With VOIP, digital department comes of age at Commerce

'We decided the best way to reach all of our people in an emergency would be telephones,' CIO Tom Pyke says. And so far, 'people are delighted' with the functions of the VOIP phones, deputy CIO Karen Hogan adds.

The term digital department may be a holdover from the Clinton administration, but it's still apt in describing the Commerce Department's two-year, $6.7 million makeover of its headquarters communications infrastructure, followed by a $5 million voice over IP installation.

'Everyone now has an IP telephone,' Commerce CIO Tom Pyke said.

The department consolidated 13 data networks into a single Gigabit Ethernet with one outside connection. It took 50 cable installers about a year to run the optical-fiber backbone that links 64 wiring closets to two operation centers in the Herbert C. Hoover Building in downtown Washington. And 130 separate phone systems have given way to a single VOIP system serving about 4,000 users.

More for less

'We've been able to take advantage of the underlying network to improve performance and save money over the long haul,' Pyke said. But the immediate decision to add VOIP came from the need for emergency communications after Sept. 11, 2001.

'We decided the best way to reach all of our people in an emergency would be telephones,' Pyke said.

Commerce can broadcast live or canned messages in voice or text on each phone's LCD. The next phase is to integrate the phone system with a public address system on the same network to serve public areas such as lobbies, hallways, stairwells and garages.

'To my knowledge, that kind of integration has never been done before,' said Atacan Donmez, a vice president for prime contractor Computer & Hi-tech Management Inc. of Virginia Beach, Va.
The need for an emergency broadcast system pushed the VOIP program on an 'unbelievably aggressive schedule,' Pyke said.

The size of the headquarters building also complicated the project. 'It's pretty big,' Donmez said.

The Hoover building, at about 1 million square feet, was the country's largest government office building in the 1930s and still is the third largest, behind the Pentagon and the Ronald Reagan International Trade Center.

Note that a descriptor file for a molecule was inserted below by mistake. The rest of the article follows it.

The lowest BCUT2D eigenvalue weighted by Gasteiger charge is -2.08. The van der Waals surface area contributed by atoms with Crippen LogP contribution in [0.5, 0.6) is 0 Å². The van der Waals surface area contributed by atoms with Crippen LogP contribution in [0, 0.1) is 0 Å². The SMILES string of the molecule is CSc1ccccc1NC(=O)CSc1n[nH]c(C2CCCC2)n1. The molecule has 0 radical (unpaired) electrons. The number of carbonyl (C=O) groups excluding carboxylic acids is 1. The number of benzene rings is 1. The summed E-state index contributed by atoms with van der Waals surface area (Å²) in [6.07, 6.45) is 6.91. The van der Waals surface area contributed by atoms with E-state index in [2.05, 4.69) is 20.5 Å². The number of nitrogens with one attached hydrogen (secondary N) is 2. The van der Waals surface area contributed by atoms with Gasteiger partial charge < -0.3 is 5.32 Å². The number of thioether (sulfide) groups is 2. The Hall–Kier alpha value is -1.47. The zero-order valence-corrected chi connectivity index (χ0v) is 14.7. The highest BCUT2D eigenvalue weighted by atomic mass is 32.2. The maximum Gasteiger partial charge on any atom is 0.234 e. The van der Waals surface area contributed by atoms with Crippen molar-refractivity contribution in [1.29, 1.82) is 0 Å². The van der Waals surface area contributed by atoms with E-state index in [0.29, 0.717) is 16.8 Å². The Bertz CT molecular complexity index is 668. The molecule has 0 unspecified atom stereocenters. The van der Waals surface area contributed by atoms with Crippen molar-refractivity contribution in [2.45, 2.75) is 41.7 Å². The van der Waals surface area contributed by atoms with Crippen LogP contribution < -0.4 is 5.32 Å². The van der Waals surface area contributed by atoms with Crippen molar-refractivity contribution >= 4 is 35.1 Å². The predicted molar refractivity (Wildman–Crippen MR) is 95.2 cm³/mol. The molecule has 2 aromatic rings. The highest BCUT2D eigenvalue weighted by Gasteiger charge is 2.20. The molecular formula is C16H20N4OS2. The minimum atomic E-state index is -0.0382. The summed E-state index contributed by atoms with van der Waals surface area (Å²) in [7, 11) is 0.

'We had to deal with a lot of old and historic building issues,' Donmez said. Some of the walls are 18 to 24 inches thick, he said, 'and hazardous materials issues came up.'

Samples of old materials had to be analyzed before work was done, and lead paint and asbestos had to be contained by sealing off and pressurizing work areas.

Except for Cisco Systems Inc. of San Jose, Calif., which provided the VOIP hardware, all the work was done by 8(a) small and minority-owned businesses. CEN Corp. of Alexandria, Va., had installed the legacy phones and helped with the transition to VOIP.

'As we were installing the new systems, the old had to be maintained,' said Rebecca Ibach, vice president of civilian programs for Computer & Hi-tech Management.

Baltimore architectural contractor RCG Inc. supplied expertise about the building's infrastructure.

'There were places in that building that nobody knew about,' Ibach said.

Now, Cisco 7900 series IP phone sets plug into Ethernet connections at each desk. Cisco CallManager call processing software runs on IBM eServer xSeries servers in the two operations centers. Each center has a separate power supply, and each wiring closet connects to both centers.

'The telephone system stays up if either of the centers stays in operation,' Pyke said. And an uninterruptible power system can keep the emergency communications available for two hours in a blackout.

'We're giving special attention to IT security,' Pyke said. With a single connection to the outside world, 'we can focus our attention on that single access point.'

Security includes firewalls outside and inside the network, intrusion detection systems at the network and server levels, and antivirus protection on servers and desktop systems.

Plans call for adding more IP telephony features, such as merging voice mail and e-mail queues to make either type of message retrievable by phone or computer.

For the time being, 'I think people are delighted' with the current functions, deputy CIO Karen Hogan said. The old phones lacked lights to show when messages were waiting. Users needed some VOIP training, 'but it still works like a phone,' Hogan said.

The elimination of a separate voice network generated immediate savings, as did the consolidation of phone lines into a few trunks.

'We require far fewer lines to the local phone company, and we pay about $10 a month for each line,' Pyke said.

About the Author

William Jackson is a Maryland-based freelance writer.


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